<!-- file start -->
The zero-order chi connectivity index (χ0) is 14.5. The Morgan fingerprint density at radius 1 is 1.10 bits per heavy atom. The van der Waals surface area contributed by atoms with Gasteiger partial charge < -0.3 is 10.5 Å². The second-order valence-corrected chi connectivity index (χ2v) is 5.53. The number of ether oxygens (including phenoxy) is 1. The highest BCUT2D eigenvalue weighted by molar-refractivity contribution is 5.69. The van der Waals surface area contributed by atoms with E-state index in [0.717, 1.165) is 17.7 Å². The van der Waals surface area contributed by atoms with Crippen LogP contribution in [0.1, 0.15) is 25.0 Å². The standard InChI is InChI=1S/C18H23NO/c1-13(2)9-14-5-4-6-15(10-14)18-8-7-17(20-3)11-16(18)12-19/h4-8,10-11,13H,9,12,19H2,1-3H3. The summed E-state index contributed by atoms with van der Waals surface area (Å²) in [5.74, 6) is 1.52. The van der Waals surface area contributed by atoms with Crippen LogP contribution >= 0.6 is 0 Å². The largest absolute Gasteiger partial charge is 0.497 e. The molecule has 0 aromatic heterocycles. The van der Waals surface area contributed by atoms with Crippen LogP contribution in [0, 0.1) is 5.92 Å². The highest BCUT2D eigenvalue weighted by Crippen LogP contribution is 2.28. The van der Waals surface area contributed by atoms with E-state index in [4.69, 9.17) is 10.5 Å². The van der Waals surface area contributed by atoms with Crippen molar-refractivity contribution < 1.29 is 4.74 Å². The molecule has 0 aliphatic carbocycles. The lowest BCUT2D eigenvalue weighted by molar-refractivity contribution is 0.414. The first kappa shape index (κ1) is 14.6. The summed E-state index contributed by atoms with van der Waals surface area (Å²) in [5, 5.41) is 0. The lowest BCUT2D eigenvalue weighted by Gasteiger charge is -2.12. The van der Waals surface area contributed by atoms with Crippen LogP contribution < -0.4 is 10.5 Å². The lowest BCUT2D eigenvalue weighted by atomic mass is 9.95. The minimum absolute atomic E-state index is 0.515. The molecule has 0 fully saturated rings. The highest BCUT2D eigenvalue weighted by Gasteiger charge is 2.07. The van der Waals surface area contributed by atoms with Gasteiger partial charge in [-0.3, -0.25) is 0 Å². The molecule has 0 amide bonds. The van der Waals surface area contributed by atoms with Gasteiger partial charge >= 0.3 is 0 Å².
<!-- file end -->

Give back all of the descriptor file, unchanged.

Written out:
The zero-order chi connectivity index (χ0) is 14.5. The Morgan fingerprint density at radius 1 is 1.10 bits per heavy atom. The van der Waals surface area contributed by atoms with Gasteiger partial charge < -0.3 is 10.5 Å². The second-order valence-corrected chi connectivity index (χ2v) is 5.53. The number of ether oxygens (including phenoxy) is 1. The highest BCUT2D eigenvalue weighted by molar-refractivity contribution is 5.69. The van der Waals surface area contributed by atoms with E-state index in [0.717, 1.165) is 17.7 Å². The van der Waals surface area contributed by atoms with Crippen LogP contribution in [0.1, 0.15) is 25.0 Å². The standard InChI is InChI=1S/C18H23NO/c1-13(2)9-14-5-4-6-15(10-14)18-8-7-17(20-3)11-16(18)12-19/h4-8,10-11,13H,9,12,19H2,1-3H3. The summed E-state index contributed by atoms with van der Waals surface area (Å²) in [5.74, 6) is 1.52. The van der Waals surface area contributed by atoms with Crippen LogP contribution >= 0.6 is 0 Å². The largest absolute Gasteiger partial charge is 0.497 e. The molecule has 0 aromatic heterocycles. The van der Waals surface area contributed by atoms with Crippen LogP contribution in [0, 0.1) is 5.92 Å². The highest BCUT2D eigenvalue weighted by Crippen LogP contribution is 2.28. The van der Waals surface area contributed by atoms with E-state index in [4.69, 9.17) is 10.5 Å². The van der Waals surface area contributed by atoms with Crippen molar-refractivity contribution < 1.29 is 4.74 Å². The molecule has 0 aliphatic carbocycles. The lowest BCUT2D eigenvalue weighted by molar-refractivity contribution is 0.414. The first kappa shape index (κ1) is 14.6. The summed E-state index contributed by atoms with van der Waals surface area (Å²) in [5, 5.41) is 0. The lowest BCUT2D eigenvalue weighted by Gasteiger charge is -2.12. The van der Waals surface area contributed by atoms with Crippen LogP contribution < -0.4 is 10.5 Å². The lowest BCUT2D eigenvalue weighted by atomic mass is 9.95. The minimum absolute atomic E-state index is 0.515. The molecule has 0 fully saturated rings. The highest BCUT2D eigenvalue weighted by Gasteiger charge is 2.07. The van der Waals surface area contributed by atoms with Gasteiger partial charge in [-0.3, -0.25) is 0 Å². The molecule has 0 amide bonds. The van der Waals surface area contributed by atoms with Gasteiger partial charge >= 0.3 is 0 Å².